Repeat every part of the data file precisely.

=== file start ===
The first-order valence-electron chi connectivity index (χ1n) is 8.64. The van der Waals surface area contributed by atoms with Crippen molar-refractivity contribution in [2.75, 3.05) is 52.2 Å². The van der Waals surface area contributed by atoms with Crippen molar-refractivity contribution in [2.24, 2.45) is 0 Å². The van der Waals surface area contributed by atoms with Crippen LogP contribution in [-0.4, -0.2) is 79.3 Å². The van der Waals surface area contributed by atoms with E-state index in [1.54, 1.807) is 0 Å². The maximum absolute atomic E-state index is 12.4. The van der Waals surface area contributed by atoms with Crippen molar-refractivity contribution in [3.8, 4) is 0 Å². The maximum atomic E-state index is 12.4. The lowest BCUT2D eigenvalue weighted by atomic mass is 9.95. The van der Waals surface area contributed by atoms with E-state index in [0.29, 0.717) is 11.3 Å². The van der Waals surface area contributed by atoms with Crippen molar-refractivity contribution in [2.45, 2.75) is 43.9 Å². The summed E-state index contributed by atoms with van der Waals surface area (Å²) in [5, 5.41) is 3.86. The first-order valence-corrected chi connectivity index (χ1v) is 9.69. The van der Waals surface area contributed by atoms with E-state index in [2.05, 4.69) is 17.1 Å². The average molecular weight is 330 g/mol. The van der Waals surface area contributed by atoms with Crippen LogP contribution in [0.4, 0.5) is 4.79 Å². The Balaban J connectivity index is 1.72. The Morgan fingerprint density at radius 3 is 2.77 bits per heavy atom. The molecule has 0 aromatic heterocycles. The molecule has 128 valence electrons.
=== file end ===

The first-order valence-electron chi connectivity index (χ1n) is 8.64. The van der Waals surface area contributed by atoms with Crippen molar-refractivity contribution in [2.75, 3.05) is 52.2 Å². The van der Waals surface area contributed by atoms with Crippen molar-refractivity contribution in [2.24, 2.45) is 0 Å². The van der Waals surface area contributed by atoms with Crippen LogP contribution in [-0.4, -0.2) is 79.3 Å². The van der Waals surface area contributed by atoms with E-state index in [1.54, 1.807) is 0 Å². The maximum absolute atomic E-state index is 12.4. The van der Waals surface area contributed by atoms with Crippen molar-refractivity contribution in [3.8, 4) is 0 Å². The maximum atomic E-state index is 12.4. The lowest BCUT2D eigenvalue weighted by atomic mass is 9.95. The van der Waals surface area contributed by atoms with E-state index in [0.29, 0.717) is 11.3 Å². The van der Waals surface area contributed by atoms with Crippen molar-refractivity contribution in [2.45, 2.75) is 43.9 Å². The summed E-state index contributed by atoms with van der Waals surface area (Å²) in [5, 5.41) is 3.86. The first-order valence-corrected chi connectivity index (χ1v) is 9.69. The van der Waals surface area contributed by atoms with E-state index in [2.05, 4.69) is 17.1 Å². The average molecular weight is 330 g/mol. The van der Waals surface area contributed by atoms with Crippen LogP contribution in [0.4, 0.5) is 4.79 Å². The Balaban J connectivity index is 1.72. The Morgan fingerprint density at radius 3 is 2.77 bits per heavy atom. The molecule has 0 aromatic heterocycles. The molecule has 128 valence electrons.